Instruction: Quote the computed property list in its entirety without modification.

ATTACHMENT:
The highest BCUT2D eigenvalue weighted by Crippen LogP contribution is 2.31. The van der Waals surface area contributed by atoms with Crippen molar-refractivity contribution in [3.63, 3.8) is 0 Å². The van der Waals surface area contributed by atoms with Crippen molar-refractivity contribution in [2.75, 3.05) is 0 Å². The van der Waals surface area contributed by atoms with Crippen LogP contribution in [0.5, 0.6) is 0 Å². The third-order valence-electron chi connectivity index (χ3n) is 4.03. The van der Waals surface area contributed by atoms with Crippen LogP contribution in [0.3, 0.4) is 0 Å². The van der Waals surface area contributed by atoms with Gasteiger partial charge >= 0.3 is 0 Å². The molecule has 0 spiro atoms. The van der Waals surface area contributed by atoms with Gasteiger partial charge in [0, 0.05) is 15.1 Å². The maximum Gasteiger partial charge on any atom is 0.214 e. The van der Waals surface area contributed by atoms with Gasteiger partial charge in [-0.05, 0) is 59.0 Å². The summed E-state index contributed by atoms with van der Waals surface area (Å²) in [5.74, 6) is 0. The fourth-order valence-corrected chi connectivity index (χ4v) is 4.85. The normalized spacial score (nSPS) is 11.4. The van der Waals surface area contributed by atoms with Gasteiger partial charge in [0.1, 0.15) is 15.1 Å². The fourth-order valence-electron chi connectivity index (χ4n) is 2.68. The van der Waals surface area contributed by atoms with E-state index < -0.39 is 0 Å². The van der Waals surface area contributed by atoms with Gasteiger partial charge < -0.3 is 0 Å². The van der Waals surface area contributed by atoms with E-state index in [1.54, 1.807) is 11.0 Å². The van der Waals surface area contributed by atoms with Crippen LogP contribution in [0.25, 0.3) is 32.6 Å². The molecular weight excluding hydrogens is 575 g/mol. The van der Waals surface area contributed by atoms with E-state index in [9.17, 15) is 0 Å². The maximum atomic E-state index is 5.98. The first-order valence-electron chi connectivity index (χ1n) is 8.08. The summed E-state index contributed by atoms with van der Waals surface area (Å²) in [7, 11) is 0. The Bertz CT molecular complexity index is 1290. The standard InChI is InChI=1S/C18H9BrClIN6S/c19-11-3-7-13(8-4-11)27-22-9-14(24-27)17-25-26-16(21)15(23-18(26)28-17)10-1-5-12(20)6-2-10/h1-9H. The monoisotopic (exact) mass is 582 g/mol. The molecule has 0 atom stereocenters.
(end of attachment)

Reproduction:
The highest BCUT2D eigenvalue weighted by Crippen LogP contribution is 2.31. The van der Waals surface area contributed by atoms with Crippen molar-refractivity contribution in [3.63, 3.8) is 0 Å². The van der Waals surface area contributed by atoms with Crippen molar-refractivity contribution in [2.75, 3.05) is 0 Å². The van der Waals surface area contributed by atoms with Crippen LogP contribution in [0.5, 0.6) is 0 Å². The third-order valence-electron chi connectivity index (χ3n) is 4.03. The van der Waals surface area contributed by atoms with Crippen LogP contribution in [0.3, 0.4) is 0 Å². The van der Waals surface area contributed by atoms with Gasteiger partial charge >= 0.3 is 0 Å². The molecule has 0 spiro atoms. The van der Waals surface area contributed by atoms with Gasteiger partial charge in [0, 0.05) is 15.1 Å². The maximum Gasteiger partial charge on any atom is 0.214 e. The van der Waals surface area contributed by atoms with Gasteiger partial charge in [-0.05, 0) is 59.0 Å². The summed E-state index contributed by atoms with van der Waals surface area (Å²) in [5.74, 6) is 0. The fourth-order valence-corrected chi connectivity index (χ4v) is 4.85. The normalized spacial score (nSPS) is 11.4. The van der Waals surface area contributed by atoms with Gasteiger partial charge in [0.1, 0.15) is 15.1 Å². The fourth-order valence-electron chi connectivity index (χ4n) is 2.68. The van der Waals surface area contributed by atoms with E-state index < -0.39 is 0 Å². The van der Waals surface area contributed by atoms with Gasteiger partial charge < -0.3 is 0 Å². The van der Waals surface area contributed by atoms with E-state index in [1.54, 1.807) is 11.0 Å². The van der Waals surface area contributed by atoms with Crippen LogP contribution in [0.25, 0.3) is 32.6 Å². The molecular weight excluding hydrogens is 575 g/mol. The van der Waals surface area contributed by atoms with E-state index in [9.17, 15) is 0 Å². The maximum atomic E-state index is 5.98. The first-order valence-electron chi connectivity index (χ1n) is 8.08. The summed E-state index contributed by atoms with van der Waals surface area (Å²) in [7, 11) is 0. The Bertz CT molecular complexity index is 1290. The standard InChI is InChI=1S/C18H9BrClIN6S/c19-11-3-7-13(8-4-11)27-22-9-14(24-27)17-25-26-16(21)15(23-18(26)28-17)10-1-5-12(20)6-2-10/h1-9H. The monoisotopic (exact) mass is 582 g/mol. The molecule has 0 atom stereocenters.